Longtime Sandpoint resident, Virginia Tibbs, died peacefully Saturday, July 13, 2013, at Life Care in Sandpoint. Her passing came just days after her photo with her beloved Arabian mare Cricket had appeared on the most recent River Journal cover.
The publication also featured a story about her decades of equine accomplishments. Earlier this year, the Bonner County Fair Board chose to honor her for those achievements during the upcoming 2013 fair.
Virginia’s passing also came on a weekend when many family members were involved in two horse shows 350 miles apart. After learning of her mother’s death, Laurie Tibbs folded the The River Journal cover, pinned it inside her hunt jacket and symbolically took Virginia for one last ride during a dressage class, winning the Region 5 Arabian championship.
“Mom, this one’s for you!” Laurie later stated. It’s safe to say that Virginia’s passionate love for horses lasted from beginning to end.
Virginia was born in Chicago, Ill., on Aug. 12, 1921, to Frank and Lillian Halter. The family moved to a farm near Wallace, Idaho, where her mother died in 1924. She and sister June accompanied their father to Burnt Ranch in Northern California’s Trinity River Valley.
When Virginia was 6, she moved to San Antonio, Texas, where she attended Ursuline Academy, a Catholic boarding school. She also attended and graduated from Marywood Academy in Grand Rapids, Mich., and later earned a double bachelor’s degree in French and art at Nazareth College in Kalamazoo, Mich.
During World War II, Virginia worked as a “Rosie the Riveter” at Kellogg Field in Battle Creek, Mich. She specialized in drafting projects associated with bombers needing repair from war damage.
She married Michael Brown 1943 and later returned North Idaho, this time, Sandpoint, arriving at the Amtrak station on Christmas night, 1945, with her son Mike and English setter Peggy. The family lived in town on Euclid until Virginia purchased a young Saddlebred mare from Dub Lewis (Dub’s Drive In) and soon received encouragement from neighbors to move to the country.
She purchased 40 acres north of the airport in 1950 and continued with her dream to raise horses. Virginia and her first husband divorced in 1953. She later married Harold Tibbs, a true cowboy and horseman who lived just down North Boyer Road. The joke was that she needed a tractor, and he needed some land where he could use his tractor.
Together, the couple developed the farm into a thriving Hereford cattle and horse operation, naming it Ponderay Hereford Ranch. The family worked together, tending to individual farm chores and participating in community activities such as horse clubs, the Cattlemen’s Association and the 4-H program.
Virginia served as a 4-H horse leader for 27 years, setting high standards and helping develop the local program into one of statewide prominence. Her horse interests also involved trail riding, organizing horse shows, riding in parades and most notably producing popular Western note cards, which often featured beautiful horses and rustic barns.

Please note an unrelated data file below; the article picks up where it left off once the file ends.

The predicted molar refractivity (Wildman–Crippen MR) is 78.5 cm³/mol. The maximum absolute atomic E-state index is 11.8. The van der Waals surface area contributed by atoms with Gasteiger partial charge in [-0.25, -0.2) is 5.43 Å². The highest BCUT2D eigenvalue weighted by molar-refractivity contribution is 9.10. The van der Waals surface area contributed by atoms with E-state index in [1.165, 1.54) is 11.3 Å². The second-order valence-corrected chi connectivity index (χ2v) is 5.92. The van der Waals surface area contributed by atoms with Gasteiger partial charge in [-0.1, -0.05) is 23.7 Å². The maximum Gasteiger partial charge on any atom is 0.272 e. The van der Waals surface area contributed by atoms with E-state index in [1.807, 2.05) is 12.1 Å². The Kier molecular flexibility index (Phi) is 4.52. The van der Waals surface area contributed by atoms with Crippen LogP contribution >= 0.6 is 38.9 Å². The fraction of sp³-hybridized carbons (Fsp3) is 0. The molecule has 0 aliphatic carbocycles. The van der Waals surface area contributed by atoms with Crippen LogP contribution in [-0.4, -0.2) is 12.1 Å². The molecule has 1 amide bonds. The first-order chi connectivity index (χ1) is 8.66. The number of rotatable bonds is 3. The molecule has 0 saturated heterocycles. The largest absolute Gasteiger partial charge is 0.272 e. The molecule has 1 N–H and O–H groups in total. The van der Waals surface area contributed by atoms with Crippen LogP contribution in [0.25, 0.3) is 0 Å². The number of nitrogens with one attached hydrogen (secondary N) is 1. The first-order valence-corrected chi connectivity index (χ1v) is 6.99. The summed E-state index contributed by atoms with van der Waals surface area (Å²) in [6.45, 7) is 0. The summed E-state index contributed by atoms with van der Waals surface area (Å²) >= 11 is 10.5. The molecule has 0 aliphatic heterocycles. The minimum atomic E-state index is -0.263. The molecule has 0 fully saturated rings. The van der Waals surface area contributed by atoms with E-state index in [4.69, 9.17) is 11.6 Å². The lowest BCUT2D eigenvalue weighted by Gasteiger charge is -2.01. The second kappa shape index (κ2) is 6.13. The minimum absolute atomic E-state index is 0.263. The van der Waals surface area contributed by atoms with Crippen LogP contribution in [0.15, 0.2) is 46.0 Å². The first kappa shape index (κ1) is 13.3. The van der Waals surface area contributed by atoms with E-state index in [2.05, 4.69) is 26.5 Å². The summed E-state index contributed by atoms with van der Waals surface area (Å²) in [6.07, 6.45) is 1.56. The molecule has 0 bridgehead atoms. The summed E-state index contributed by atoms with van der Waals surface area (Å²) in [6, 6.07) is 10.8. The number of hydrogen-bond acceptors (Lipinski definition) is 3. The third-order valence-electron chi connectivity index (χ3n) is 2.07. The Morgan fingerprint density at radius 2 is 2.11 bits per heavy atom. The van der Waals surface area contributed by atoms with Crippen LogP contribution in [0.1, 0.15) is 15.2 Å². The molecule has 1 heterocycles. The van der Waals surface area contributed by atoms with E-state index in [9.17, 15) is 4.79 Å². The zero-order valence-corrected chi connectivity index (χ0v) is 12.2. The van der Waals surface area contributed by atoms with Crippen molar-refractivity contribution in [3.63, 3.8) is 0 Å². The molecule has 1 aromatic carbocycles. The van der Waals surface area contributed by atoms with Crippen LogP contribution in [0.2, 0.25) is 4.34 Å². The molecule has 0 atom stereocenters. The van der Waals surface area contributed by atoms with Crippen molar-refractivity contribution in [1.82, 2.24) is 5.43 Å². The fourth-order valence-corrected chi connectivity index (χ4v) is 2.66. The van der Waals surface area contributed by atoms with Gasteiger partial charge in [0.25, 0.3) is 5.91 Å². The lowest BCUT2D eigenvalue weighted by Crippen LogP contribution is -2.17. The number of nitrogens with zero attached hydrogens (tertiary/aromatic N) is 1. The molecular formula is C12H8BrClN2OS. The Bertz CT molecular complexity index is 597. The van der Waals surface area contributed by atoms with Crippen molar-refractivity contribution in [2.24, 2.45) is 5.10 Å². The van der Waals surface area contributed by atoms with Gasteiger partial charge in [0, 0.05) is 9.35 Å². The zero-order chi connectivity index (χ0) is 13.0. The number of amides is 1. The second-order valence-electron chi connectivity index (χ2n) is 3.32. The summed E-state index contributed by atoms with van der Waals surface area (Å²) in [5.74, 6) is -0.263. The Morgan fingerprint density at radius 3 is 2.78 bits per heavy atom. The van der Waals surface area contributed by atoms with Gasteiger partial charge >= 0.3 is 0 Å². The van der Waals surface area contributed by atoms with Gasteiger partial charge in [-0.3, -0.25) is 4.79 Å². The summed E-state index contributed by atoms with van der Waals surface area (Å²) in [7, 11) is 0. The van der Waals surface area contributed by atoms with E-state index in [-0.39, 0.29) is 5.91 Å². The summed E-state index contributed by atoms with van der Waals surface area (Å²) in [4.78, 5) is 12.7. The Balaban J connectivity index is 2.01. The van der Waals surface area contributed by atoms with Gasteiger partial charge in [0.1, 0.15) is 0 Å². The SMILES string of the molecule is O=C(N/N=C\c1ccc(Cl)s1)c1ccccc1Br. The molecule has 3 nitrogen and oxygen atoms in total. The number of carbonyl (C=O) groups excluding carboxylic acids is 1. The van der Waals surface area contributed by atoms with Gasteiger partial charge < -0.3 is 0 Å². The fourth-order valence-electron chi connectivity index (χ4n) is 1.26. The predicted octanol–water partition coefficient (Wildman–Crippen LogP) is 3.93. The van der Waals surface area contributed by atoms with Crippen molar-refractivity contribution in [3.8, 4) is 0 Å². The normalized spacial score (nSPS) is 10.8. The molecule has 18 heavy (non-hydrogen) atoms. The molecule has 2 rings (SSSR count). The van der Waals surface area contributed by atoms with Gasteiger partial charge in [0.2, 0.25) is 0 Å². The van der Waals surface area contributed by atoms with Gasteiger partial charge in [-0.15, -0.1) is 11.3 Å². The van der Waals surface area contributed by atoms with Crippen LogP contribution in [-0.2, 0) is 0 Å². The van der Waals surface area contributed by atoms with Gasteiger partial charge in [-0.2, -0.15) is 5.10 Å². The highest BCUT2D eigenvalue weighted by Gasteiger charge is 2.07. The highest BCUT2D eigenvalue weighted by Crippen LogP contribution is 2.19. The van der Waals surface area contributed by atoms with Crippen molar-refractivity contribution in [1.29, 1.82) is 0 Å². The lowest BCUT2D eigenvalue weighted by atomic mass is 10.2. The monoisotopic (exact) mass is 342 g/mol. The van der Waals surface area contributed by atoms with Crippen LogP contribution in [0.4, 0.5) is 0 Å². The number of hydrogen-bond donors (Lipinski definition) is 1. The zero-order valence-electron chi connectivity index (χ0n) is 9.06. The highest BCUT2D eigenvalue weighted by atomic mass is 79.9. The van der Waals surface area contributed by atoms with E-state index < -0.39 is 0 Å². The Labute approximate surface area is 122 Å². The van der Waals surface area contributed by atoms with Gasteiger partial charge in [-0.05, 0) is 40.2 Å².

Her community service ranged from PTA activities to spearheading the annual St. Jude’s Trail Ride, which raises funds for St. Jude’s Children’s Hospital. As a member of St. Joseph’s Catholic Church, she sang in the choir for many years. Both Virginia and Harold were honored by the Eagles for their humanitarian work. In 2002, Virginia was chosen as one of five Women of Wisdom for the Sandpoint community.
Many homegrown professionals can remember time spent during their teen years, bucking bales for the Tibbs family and enjoying the generous, home-cooked meals which Virginia prepared for hay hands.
She loved to travel and kept abreast of local, national and world events. Anyone who knew Virginia, even during her final years, remembers a feisty, outspoken, strong, intelligent woman with a quick wit and healthy appetite for a good laugh. She was a Zags fan through and through.
Above all, this woman, raised primarily by Catholic nuns in boarding schools, deeply loved and took great pride in her family.
Virginia was preceded in death by her husband, her parents, brothers Frances and James, sisters Georgia and June and an infant daughter Jean Marie Brown.
She is survived by six children, including Mike Brown (Mary) of DuPont, Wash., Kevin Brown (Joyce) of Frenchtown, Mont., Marianne (Bill) Love of Sandpoint, Barbara Tibbs and Laurie Tibbs of Sandpoint and James Tibbs of Grants Pass, Ore.
Also surviving are grandchildren Maureen (Sean) Peterson) of Tacoma, Wash., Scott (Jenny Jo) Brown of Lander, Wyo., Laura (Sefo) Laumatia of Plummer, William (Deborah) Love of Sandpoint and Annie Love of Seattle.
Her great-grandchildren include Tanner and Rory Peterson, Aggie Sue and Betsy June Brown and Justine, Jacob and Grace Laumatia. A nephew James (Tommi) Halter, several nieces and nephews by marriage and numerous cousins in the Chicago area also survive.
Memorials can be made to St. Jude’s Children’s Hospital, the Bonner County Fairgrounds memorial garden or to the Gonzaga University men’s basketball program.
Virginia’s family would like to express its deep appreciation to Rose Mundell, Cecelia “Cis” Gors, the staff at both The Bridge for Assisted Living and Life Care for their love, friendship, wonderful care and compassion extended toward our mother during her final years.
A private family service will be held at St. Joseph’s Catholic Church, followed by burial at Pack River Cemetery.
The family invites friends to join them in a celebration of life/wake, honoring Virginia the weekend of her 92nd birthday at Western Pleasure Guest Ranch, Sunday, Aug. 11 from 1-4 p.m.
Lakeview Funeral Home in Sandpoint is handling the arrangements. Please visit Virginia’s online memorial at www.lakeviewfuneral.com and sign her guest book.